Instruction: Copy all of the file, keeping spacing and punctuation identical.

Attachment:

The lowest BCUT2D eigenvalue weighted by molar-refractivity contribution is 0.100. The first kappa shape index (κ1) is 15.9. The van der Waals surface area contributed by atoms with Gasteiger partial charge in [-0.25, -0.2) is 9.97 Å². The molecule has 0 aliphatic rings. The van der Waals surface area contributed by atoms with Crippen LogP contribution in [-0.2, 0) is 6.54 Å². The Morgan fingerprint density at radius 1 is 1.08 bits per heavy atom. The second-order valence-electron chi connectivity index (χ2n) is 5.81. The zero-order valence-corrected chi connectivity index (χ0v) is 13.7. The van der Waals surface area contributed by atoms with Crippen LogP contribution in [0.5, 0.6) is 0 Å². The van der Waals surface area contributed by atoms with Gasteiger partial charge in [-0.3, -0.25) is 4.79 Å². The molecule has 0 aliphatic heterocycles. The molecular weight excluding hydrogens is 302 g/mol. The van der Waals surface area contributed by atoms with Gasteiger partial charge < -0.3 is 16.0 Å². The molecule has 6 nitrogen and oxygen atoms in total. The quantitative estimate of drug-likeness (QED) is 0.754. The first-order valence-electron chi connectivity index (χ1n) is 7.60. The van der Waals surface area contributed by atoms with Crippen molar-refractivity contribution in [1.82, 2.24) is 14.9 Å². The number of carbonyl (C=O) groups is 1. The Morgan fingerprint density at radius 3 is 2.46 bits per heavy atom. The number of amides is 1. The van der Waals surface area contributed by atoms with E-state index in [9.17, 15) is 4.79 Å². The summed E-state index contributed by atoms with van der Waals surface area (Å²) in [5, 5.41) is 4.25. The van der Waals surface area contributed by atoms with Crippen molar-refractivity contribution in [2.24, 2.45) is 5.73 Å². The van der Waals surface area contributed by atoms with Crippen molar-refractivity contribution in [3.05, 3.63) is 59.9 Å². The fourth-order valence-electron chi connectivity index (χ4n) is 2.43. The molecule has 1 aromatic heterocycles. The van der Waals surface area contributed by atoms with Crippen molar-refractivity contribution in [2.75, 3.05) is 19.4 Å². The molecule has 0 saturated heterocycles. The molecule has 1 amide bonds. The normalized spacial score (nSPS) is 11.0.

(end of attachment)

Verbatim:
The lowest BCUT2D eigenvalue weighted by molar-refractivity contribution is 0.100. The first kappa shape index (κ1) is 15.9. The van der Waals surface area contributed by atoms with Gasteiger partial charge in [-0.25, -0.2) is 9.97 Å². The molecule has 0 aliphatic rings. The van der Waals surface area contributed by atoms with Crippen LogP contribution in [-0.2, 0) is 6.54 Å². The Morgan fingerprint density at radius 1 is 1.08 bits per heavy atom. The second-order valence-electron chi connectivity index (χ2n) is 5.81. The zero-order valence-corrected chi connectivity index (χ0v) is 13.7. The van der Waals surface area contributed by atoms with Crippen LogP contribution in [0.5, 0.6) is 0 Å². The van der Waals surface area contributed by atoms with Gasteiger partial charge in [-0.3, -0.25) is 4.79 Å². The molecule has 0 aliphatic heterocycles. The molecular weight excluding hydrogens is 302 g/mol. The van der Waals surface area contributed by atoms with Gasteiger partial charge < -0.3 is 16.0 Å². The molecule has 6 nitrogen and oxygen atoms in total. The quantitative estimate of drug-likeness (QED) is 0.754. The first-order valence-electron chi connectivity index (χ1n) is 7.60. The van der Waals surface area contributed by atoms with Crippen molar-refractivity contribution in [1.82, 2.24) is 14.9 Å². The number of carbonyl (C=O) groups is 1. The Morgan fingerprint density at radius 3 is 2.46 bits per heavy atom. The number of amides is 1. The van der Waals surface area contributed by atoms with E-state index in [9.17, 15) is 4.79 Å². The summed E-state index contributed by atoms with van der Waals surface area (Å²) in [5, 5.41) is 4.25. The van der Waals surface area contributed by atoms with Crippen molar-refractivity contribution in [2.24, 2.45) is 5.73 Å². The van der Waals surface area contributed by atoms with Crippen molar-refractivity contribution in [3.05, 3.63) is 59.9 Å². The fourth-order valence-electron chi connectivity index (χ4n) is 2.43. The molecule has 1 aromatic heterocycles. The van der Waals surface area contributed by atoms with Crippen molar-refractivity contribution in [2.75, 3.05) is 19.4 Å². The molecule has 0 saturated heterocycles. The molecule has 1 amide bonds. The normalized spacial score (nSPS) is 11.0.